|To: Chip Anderson who wrote (16304)||5/7/2000 11:39:00 AM|
|From: Michael G. Potter||Read Replies (1) | Respond to of 16960|
I posted this on TMF in response to the lastest conspiracy theories about web reviews:|
When 3dfx bought STB, I remember one of the boardmakers that used to be a 3dfx customer saying that they would now have to do all the dirty work with all the review sites.
I still doubt that there are direct payoffs, but influencing editorial policy or reviewers' point of view has been a part of business well before the web came along.
The primary way to influence editorial policy is through advertising dollars. Companies even do that to Wall Street by witholding investment banking business. That's why I trust the reviews in Consumer Reports the most, they do not accept advertising (although Cunsumer Reports does tend to be stooges for tort lawyers).
In the hardware field, the companies can either withold hardware or change the timing of when hardware is sent out (later than other review sites).
The second way to influence the reviewers is through perks. That's invites to launch parties with free booze. Free copies of games. Job offers within the field (like NVIDIA and Loyd Case and Creative hired Bill Ball) are another draw. Do you really want to attack companies if they may be potential employers down the road?
I would say that I'm even influenced by the second one in some ways. First, I'm long some of the companies in the video area. It's hard to write something negative when it might cost you money. I also try and be somewhat balanced as if I go off on a real rant about any of the companies, there's a great chance that IR will just stop returning my calls.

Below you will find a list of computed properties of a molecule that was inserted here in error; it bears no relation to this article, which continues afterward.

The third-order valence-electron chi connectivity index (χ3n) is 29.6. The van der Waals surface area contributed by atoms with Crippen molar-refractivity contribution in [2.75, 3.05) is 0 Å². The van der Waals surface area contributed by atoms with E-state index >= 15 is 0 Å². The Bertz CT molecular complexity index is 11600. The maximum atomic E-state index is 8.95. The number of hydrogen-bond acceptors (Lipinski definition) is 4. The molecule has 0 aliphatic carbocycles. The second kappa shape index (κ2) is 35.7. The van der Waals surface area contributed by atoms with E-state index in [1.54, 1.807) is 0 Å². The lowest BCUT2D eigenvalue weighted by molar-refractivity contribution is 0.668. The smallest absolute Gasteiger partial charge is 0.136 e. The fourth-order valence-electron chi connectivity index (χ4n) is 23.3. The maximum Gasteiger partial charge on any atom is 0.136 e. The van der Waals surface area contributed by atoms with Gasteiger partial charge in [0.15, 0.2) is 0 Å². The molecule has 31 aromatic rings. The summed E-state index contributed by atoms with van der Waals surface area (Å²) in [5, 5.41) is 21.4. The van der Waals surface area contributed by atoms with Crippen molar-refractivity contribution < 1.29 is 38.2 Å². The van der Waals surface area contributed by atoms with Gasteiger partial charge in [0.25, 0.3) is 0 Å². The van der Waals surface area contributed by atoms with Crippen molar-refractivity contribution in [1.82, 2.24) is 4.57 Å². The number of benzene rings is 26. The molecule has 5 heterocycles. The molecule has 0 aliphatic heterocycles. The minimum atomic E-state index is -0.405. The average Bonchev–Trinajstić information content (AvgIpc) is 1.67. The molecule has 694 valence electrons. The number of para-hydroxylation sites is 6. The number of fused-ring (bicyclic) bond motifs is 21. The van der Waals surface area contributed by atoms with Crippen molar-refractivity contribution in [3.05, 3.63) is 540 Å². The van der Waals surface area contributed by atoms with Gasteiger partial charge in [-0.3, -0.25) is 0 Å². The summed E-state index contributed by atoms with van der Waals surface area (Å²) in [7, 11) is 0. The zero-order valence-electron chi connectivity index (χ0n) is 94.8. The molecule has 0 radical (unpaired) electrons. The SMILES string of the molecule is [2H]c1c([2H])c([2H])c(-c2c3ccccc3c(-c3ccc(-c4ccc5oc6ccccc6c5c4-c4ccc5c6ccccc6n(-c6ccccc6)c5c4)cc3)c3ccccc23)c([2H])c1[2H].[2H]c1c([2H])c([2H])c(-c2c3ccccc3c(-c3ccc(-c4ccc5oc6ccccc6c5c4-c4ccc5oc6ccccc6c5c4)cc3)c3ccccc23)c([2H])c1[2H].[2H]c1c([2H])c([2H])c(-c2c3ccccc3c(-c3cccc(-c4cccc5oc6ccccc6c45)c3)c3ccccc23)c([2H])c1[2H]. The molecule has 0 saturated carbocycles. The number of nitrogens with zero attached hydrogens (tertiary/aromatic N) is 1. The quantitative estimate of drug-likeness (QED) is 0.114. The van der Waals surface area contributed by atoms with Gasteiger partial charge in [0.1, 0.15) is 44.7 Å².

In many ways, that is marketing at work. It would be nice if every reviewer and every website was a shining example of truth. However, review sites are businesses and they're run by people. If NVIDIA is generating better buzz than their competition, then (if you're not willing to admit that they have a pretty good product) it is simply a sign that they're out marketing their competition.
One last point. If everytime that a review site writes a negative review about a 3dfx videocard and then the reviewer is bombarded by nasty, name calling e-mails, what do you think they're going to think about 3dfx? Many of us have real money on the line which tends to get emotions going, but I've never understood the cultish part of the videocard scene. It's just colouring pixels on my monitor, it isn't my family or something.
ps - hi, Chip. We miss you hosting DD Quake tournaments.